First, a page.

Today's Washington Post touts "Bulbs the Way Nature Intended - Not Standing Like Soldiers, but Dancing in Drifts." I'm not sure if I've ever planted in drifts myself but since they're a form of massing and they create impact, I'm for 'em.
Renowned landscape designers from Holland apparently recommend using bulb mixtures, like this gorgeous combo of Muscari armeniacum and daffodils, and in a similar ratio of at least twice as many of the smaller bulbs. More examples: 46 crocus, 32 grape hyacinth and 8 large hyacinth; or scilla mixed 2-to-1 with the small tulip Lilac Wonder. And they suggest the design technique of tossing the mixes and planting them roughly where they fall or in a similar natural-looking configuration.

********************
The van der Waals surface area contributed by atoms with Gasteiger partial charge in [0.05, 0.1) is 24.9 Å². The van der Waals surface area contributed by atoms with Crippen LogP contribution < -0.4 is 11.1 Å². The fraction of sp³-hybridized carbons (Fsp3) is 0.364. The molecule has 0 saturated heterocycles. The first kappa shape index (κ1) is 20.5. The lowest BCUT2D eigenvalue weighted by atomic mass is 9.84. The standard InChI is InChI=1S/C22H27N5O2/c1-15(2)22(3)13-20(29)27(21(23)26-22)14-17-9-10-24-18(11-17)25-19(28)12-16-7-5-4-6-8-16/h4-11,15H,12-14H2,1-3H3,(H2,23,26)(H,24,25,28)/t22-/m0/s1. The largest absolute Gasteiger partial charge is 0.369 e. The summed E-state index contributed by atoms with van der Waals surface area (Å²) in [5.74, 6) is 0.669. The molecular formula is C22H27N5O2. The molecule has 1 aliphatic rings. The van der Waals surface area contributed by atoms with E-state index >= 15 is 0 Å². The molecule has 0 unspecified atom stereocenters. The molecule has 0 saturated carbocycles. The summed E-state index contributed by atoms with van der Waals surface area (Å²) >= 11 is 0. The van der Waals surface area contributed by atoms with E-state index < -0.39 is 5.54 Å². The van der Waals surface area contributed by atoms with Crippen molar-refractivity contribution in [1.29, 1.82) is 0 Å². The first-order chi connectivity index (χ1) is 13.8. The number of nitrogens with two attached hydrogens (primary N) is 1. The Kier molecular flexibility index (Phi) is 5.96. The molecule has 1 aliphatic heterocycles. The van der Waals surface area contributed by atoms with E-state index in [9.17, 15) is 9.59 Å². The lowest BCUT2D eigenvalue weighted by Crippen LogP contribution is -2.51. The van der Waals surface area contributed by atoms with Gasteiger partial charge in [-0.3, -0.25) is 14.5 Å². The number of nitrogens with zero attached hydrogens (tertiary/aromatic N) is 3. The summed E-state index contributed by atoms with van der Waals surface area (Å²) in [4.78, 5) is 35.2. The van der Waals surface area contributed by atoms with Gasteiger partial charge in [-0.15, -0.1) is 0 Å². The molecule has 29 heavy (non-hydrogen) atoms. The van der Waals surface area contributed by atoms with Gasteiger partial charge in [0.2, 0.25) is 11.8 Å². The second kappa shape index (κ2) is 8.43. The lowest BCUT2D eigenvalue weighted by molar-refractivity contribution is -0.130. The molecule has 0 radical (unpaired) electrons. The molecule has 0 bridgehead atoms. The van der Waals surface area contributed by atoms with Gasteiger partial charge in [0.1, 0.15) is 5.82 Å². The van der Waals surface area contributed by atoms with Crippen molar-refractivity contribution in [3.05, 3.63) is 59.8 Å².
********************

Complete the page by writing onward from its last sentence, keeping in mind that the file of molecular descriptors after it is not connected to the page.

And I know my gardening listserv members will be all abuzz about the next bulb planting pointer. You know how we're always being told to plant bulbs pointy end up and roots down? Well, no less an expert than the technical director for the Dutch bulb industry's display garden says not to worry, that the only bulb that really needs such careful placement is the hyacinth. With any other bulbs, planting them askew can result in slight variations in bloom time, but in a naturalistic drifts that's not a problem. I'll give it a try, but I'm thinking maybe it's just easier to have a "no worries" attitude when you live someplace like Holland. You know, a liberal welfare democracy where pot is legal.